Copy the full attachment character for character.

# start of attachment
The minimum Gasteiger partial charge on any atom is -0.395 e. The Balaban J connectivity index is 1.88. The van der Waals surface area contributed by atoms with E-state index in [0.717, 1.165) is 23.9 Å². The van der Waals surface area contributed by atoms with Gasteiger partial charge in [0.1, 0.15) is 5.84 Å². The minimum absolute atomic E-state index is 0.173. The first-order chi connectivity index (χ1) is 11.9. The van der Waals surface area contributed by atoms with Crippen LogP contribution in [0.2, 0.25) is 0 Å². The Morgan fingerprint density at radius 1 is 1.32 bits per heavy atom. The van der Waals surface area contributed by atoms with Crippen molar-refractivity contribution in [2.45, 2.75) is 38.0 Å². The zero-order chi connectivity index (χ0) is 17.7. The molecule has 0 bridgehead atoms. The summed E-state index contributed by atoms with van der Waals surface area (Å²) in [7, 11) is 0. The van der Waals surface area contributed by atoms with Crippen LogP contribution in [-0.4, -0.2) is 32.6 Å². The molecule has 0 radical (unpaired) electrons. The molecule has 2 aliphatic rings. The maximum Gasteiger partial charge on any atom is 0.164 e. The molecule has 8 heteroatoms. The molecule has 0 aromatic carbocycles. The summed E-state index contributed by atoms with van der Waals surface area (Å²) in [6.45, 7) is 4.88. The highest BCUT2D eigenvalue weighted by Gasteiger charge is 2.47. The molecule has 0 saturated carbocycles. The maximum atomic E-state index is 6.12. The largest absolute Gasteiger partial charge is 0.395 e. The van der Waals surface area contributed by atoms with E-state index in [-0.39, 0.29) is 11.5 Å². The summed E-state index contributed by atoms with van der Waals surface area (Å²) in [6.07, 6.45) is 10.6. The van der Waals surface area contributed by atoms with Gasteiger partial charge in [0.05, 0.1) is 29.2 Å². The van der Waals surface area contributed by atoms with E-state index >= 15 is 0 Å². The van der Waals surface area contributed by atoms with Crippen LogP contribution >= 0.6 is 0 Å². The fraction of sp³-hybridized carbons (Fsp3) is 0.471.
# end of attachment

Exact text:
The minimum Gasteiger partial charge on any atom is -0.395 e. The Balaban J connectivity index is 1.88. The van der Waals surface area contributed by atoms with E-state index in [0.717, 1.165) is 23.9 Å². The van der Waals surface area contributed by atoms with Gasteiger partial charge in [0.1, 0.15) is 5.84 Å². The minimum absolute atomic E-state index is 0.173. The first-order chi connectivity index (χ1) is 11.9. The van der Waals surface area contributed by atoms with Crippen LogP contribution in [0.2, 0.25) is 0 Å². The Morgan fingerprint density at radius 1 is 1.32 bits per heavy atom. The van der Waals surface area contributed by atoms with Crippen molar-refractivity contribution in [2.45, 2.75) is 38.0 Å². The zero-order chi connectivity index (χ0) is 17.7. The molecule has 0 bridgehead atoms. The summed E-state index contributed by atoms with van der Waals surface area (Å²) in [7, 11) is 0. The van der Waals surface area contributed by atoms with Crippen LogP contribution in [-0.4, -0.2) is 32.6 Å². The molecule has 0 radical (unpaired) electrons. The molecule has 2 aliphatic rings. The maximum Gasteiger partial charge on any atom is 0.164 e. The molecule has 8 heteroatoms. The molecule has 0 aromatic carbocycles. The summed E-state index contributed by atoms with van der Waals surface area (Å²) in [6.45, 7) is 4.88. The highest BCUT2D eigenvalue weighted by Gasteiger charge is 2.47. The molecule has 0 saturated carbocycles. The maximum atomic E-state index is 6.12. The largest absolute Gasteiger partial charge is 0.395 e. The van der Waals surface area contributed by atoms with E-state index in [-0.39, 0.29) is 11.5 Å². The summed E-state index contributed by atoms with van der Waals surface area (Å²) in [6.07, 6.45) is 10.6. The van der Waals surface area contributed by atoms with Gasteiger partial charge in [0.05, 0.1) is 29.2 Å². The van der Waals surface area contributed by atoms with E-state index >= 15 is 0 Å². The van der Waals surface area contributed by atoms with Crippen LogP contribution >= 0.6 is 0 Å². The fraction of sp³-hybridized carbons (Fsp3) is 0.471.